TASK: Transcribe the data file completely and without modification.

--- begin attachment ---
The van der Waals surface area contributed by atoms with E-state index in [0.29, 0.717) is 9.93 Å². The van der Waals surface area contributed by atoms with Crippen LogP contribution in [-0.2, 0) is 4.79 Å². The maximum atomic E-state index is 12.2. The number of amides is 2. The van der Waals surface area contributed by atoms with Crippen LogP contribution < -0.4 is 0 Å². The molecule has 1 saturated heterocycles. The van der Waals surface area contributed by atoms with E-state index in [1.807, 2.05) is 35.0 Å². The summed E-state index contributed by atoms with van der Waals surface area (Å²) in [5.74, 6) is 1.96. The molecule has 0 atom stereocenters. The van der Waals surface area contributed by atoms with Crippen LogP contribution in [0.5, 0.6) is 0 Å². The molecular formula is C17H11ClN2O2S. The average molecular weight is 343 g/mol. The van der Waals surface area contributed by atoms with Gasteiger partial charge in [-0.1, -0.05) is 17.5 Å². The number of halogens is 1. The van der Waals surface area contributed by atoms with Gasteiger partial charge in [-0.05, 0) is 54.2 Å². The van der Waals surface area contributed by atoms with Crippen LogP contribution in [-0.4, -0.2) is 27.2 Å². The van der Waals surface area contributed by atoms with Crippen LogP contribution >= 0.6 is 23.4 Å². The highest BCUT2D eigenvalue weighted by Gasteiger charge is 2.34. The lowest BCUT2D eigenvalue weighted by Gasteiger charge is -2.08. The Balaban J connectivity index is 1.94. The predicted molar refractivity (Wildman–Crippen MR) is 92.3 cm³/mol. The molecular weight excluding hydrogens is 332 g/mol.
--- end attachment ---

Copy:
The van der Waals surface area contributed by atoms with E-state index in [0.29, 0.717) is 9.93 Å². The van der Waals surface area contributed by atoms with Crippen LogP contribution in [-0.2, 0) is 4.79 Å². The maximum atomic E-state index is 12.2. The number of amides is 2. The van der Waals surface area contributed by atoms with Crippen LogP contribution < -0.4 is 0 Å². The molecule has 1 saturated heterocycles. The van der Waals surface area contributed by atoms with E-state index in [1.807, 2.05) is 35.0 Å². The summed E-state index contributed by atoms with van der Waals surface area (Å²) in [5.74, 6) is 1.96. The molecule has 0 atom stereocenters. The van der Waals surface area contributed by atoms with Crippen LogP contribution in [0.5, 0.6) is 0 Å². The molecular formula is C17H11ClN2O2S. The average molecular weight is 343 g/mol. The van der Waals surface area contributed by atoms with Gasteiger partial charge in [-0.1, -0.05) is 17.5 Å². The number of halogens is 1. The van der Waals surface area contributed by atoms with Gasteiger partial charge in [-0.05, 0) is 54.2 Å². The van der Waals surface area contributed by atoms with Crippen LogP contribution in [-0.4, -0.2) is 27.2 Å². The van der Waals surface area contributed by atoms with Crippen LogP contribution >= 0.6 is 23.4 Å². The highest BCUT2D eigenvalue weighted by Gasteiger charge is 2.34. The lowest BCUT2D eigenvalue weighted by Gasteiger charge is -2.08. The Balaban J connectivity index is 1.94. The predicted molar refractivity (Wildman–Crippen MR) is 92.3 cm³/mol. The molecular weight excluding hydrogens is 332 g/mol.